The topic of climate change is often confined to the science classroom and addressed as a purely scientific issue. This approach minimizes the urgency and scope of environmental justice and its intersection with ethical, social, political, and historical considerations that lie at the heart of the problem. English and social studies classes have a unique opportunity to study climate change through a humanities lens and ask the critical questions: Whose voices are ignored or suppressed in the climate conversation? Whose voices should be brought to the center? Whose stories contain wisdom that can benefit us all and lead the way to meaningful and decisive action?
In these lessons, students will listen to audio, look at images and video, and read text from the project “Earth on Fire,” using the content as an entry point for social critique and the exploration of past and present realities of race, land, home, belonging, and identity.
Standards met through this curriculum
Learning Outcomes/Essential Questions
- Use reading and listening strategies to enhance comprehension of multimedia texts and engage critical thinking.
- Analyze informational multimedia text and structure using evidence.
- Explore issues of race, land, home, belonging, and identity while demonstrating their ELA and history/social studies skills through listener/reader response and discussion.
- Why is it important to know the history of where we live, including the history of indigenous peoples and species? How does this history shape the ways we live in the present?
- How are tribes well situated to lead the collective action required to slow climate catastrophe?
- How do tribes take important strategic action to protect sacred sites and sacred resources and, in so doing, create a tribal precedent that could educate and gather us all?
- How can we use lessons from history to create responsible fire policy going forward? What should that policy look like and why?
- How does environmental justice intersect with social justice?
Depth of Knowledge (DOK)
Levels 1, 2, 3, 4
For more information on DOK, see DOK Slide Wheel
Classroom computer, projector, and speakers to play audio and video from “Earth on Fire”
- Review all resources and decide which components you will include and how many lessons to allot for this curriculum. (Note: Almost every component can be used as a stand-alone piece or combined with other components.)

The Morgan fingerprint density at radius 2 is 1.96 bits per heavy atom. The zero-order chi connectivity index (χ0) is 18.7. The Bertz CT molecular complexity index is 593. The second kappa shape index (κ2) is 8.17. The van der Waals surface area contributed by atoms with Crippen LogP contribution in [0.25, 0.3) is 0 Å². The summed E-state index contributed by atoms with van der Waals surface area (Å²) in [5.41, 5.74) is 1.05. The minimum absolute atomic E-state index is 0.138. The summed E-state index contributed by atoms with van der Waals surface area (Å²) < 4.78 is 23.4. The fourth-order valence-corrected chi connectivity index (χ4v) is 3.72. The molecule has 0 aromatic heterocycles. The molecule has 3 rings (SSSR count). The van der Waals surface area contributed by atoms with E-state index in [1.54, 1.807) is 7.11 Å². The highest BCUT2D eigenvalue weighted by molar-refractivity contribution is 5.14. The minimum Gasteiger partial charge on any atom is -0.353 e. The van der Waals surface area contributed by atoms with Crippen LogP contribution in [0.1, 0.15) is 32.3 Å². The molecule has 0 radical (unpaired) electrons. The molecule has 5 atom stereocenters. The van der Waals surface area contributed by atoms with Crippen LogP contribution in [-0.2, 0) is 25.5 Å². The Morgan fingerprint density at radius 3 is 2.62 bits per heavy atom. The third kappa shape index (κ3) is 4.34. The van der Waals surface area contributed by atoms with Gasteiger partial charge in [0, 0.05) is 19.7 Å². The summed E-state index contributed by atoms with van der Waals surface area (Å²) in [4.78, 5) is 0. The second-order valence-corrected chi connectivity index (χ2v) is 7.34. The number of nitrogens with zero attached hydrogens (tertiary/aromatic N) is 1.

- Preview and take notes on “Earth on Fire” text, audio, and video content.
- Preview and prepare your chosen handouts.
- Plan the format and resources you will use for a final discussion.
- Students will use the scaffolded audio response handout and scaffolded timeline handout to organize and reflect on information presented in different communication modalities.
- TAG Option: You may choose to give advanced students the SOAPS Text Analysis handout for tracking the argument and purpose of the audio recordings and essay text.
Ask students to respond to the following questions in writing or discuss them with a partner:
Have you or anyone you know been affected by wildfires? What have you heard about wildfires in the news? What do you know about wildfires in this state or region?
Share the who/what/when/where/why/how of the situation, using the information you know.
Consider sharing an example from your own life to help generate ideas. Give students time to think about and record their responses, then conduct a think-pair-share to review responses as a class before moving on.
- Audio response:
Pair each student with a partner. Explain that each dyad will use student devices or classroom technology to listen to Christine Dupres’ audio recordings in order, taking notes on each with the accompanying handout. (If this is not possible, listen to each audio recording as a whole class.) You may want to play the first recording, “Christine,” to the whole class before they divide up, so you can model the process of listening and taking notes.